Google+ Badge

Follow by Email

Monday, May 18, 2015

A visit from the Cedar Waxwings

After being cooped up in an apartment with no personal yard for the last three years (we had half a porch and a strip of sidewalk in front), my husband and daughters and I were finally able to move in January to a lovely house which has a good-size yard surrounding it. It is beautifully landscaped, full of flowers, and we don't have to share it with anyone. We couldn't be happier. We are all nature lovers and have been spending lots of time outdoors just soaking it in. Being surrounded by green leaves, the air full of the smell of grass and honeysuckle and ringing with bird songs, with my hands in the dirt of the garden--- pure joy, my friends. I needed it. 

The house is a rental, so we can't make any big changes to anything, but we did put in a small raised bed garden in front which I planted with heirloom veggies. It's probably as much as I could handle right now anyway, with a four year old who is going to be home all summer, and a young baby. I just have to go out and water it once a day, and sometimes pull a few stray seedlings that have fallen from some tree in our yard and have landed in everything. 
Raised bed garden planted with organic heirloom veggies: sugar snap peas, tomatoes, lettuce, chard, and spinach, basil, pole beans and bush beans, acorn and yellow squash, beets, radishes, carrots, turnips, bell peppers, and marigolds around the border as a pest repellent. My goal is to be able to make fresh garden salads all summer and also harvest some vegetables to make into food for the baby. 
The yard has some interesting plants and we've had some really wonderful wildlife also. The day before Easter we discovered there are two fat bunnies that live in the hedges around the yard. My daughter has dubbed them Fredrick and Susan. We are hoping they have babies and bring them around. Here is one of our wild bunnies....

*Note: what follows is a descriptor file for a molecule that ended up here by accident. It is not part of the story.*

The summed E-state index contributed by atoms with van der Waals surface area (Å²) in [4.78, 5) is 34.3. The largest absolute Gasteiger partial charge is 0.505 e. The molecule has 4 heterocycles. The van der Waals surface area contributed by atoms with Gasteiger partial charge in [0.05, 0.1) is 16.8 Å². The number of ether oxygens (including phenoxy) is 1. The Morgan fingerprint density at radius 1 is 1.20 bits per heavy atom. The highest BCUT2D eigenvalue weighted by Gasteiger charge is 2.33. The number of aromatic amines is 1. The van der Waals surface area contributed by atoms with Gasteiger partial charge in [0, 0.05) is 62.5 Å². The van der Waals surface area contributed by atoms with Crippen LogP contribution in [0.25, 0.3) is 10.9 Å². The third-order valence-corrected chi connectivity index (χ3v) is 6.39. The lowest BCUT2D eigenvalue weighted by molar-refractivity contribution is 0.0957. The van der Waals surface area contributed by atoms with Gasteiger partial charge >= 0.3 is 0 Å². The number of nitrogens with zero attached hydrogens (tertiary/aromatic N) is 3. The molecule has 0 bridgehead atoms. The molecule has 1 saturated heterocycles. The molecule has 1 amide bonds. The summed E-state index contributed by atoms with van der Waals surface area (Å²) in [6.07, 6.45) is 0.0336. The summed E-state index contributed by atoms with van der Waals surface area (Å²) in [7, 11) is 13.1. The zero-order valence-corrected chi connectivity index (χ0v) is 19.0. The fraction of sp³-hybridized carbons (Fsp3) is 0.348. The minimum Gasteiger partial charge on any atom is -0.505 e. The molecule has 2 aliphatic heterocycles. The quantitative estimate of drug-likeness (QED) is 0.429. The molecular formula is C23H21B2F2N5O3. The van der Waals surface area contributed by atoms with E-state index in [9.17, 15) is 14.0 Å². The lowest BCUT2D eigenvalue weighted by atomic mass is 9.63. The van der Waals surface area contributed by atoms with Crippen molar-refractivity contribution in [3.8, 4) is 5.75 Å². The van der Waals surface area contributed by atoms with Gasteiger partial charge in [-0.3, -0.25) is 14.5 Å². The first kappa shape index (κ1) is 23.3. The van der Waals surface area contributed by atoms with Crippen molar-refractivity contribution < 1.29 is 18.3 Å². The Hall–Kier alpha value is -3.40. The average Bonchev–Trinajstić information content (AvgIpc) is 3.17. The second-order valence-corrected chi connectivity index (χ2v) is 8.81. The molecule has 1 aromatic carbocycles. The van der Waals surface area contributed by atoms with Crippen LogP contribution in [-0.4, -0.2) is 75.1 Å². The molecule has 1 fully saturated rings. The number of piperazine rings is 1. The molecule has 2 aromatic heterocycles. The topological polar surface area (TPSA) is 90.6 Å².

The centerpiece of the front lawn is a Japanese Privet tree (a.k.a. Ligustrum Japonicum), and there are two smaller ones as well. It's a striking and odd-looking tree in the winter because it has no leaves but it is covered in lots of blue-purple berries. People always ask what it is. During the winter we had cardinals, robins, mockingbirds, blue jays, woodpeckers... but none of them touched the berries. Then one morning in April, there was a loud twittering outside and we saw at least fifty cedar waxwings in the privet trees and also in the hedges (which have a different kind of berry). I was excited because they are one of my favorite birds; they are very social and acrobatic. After watching them for a while I could see they were picking the tree clean! They ate all the berries in two days and then moved on. Then immediately after, the tree began to grow leaves, filled out with foliage, and then bloomed with clusters of white flowers all over it. Very pretty. I do have to say though that I cannot in good conscience recommend anyone buy a Japanese Privet tree for their yard because it is classified as an invasive species which takes over and displaces native plants, and also causes soil erosion. I also read that the berries are not considered a nutritious food source for birds. However I did have sunflower seeds out, which I know are a great food for birds, and the cedar waxwings didn't touch them. They came for the berries. (Maybe they like junk food?) 

I took a lot of photos of the cedar waxwings; here are the best ones! Enjoy.

Cedar waxwings in the Japanese privet tree. 

I had never noticed the lovely painted details of the cedar waxwings' feathers. The tiny red bars on the wings and that bright yellow tail-tip. And that exquisite mask! What strikingly handsome birds.

Natural acrobats.

Here you can get an idea of the sheer number of birds we were seeing that day! They were very noisy.

Look at the branches now.... they've been busy.

Until next year, adieu, little fellas~~~! Happy flying.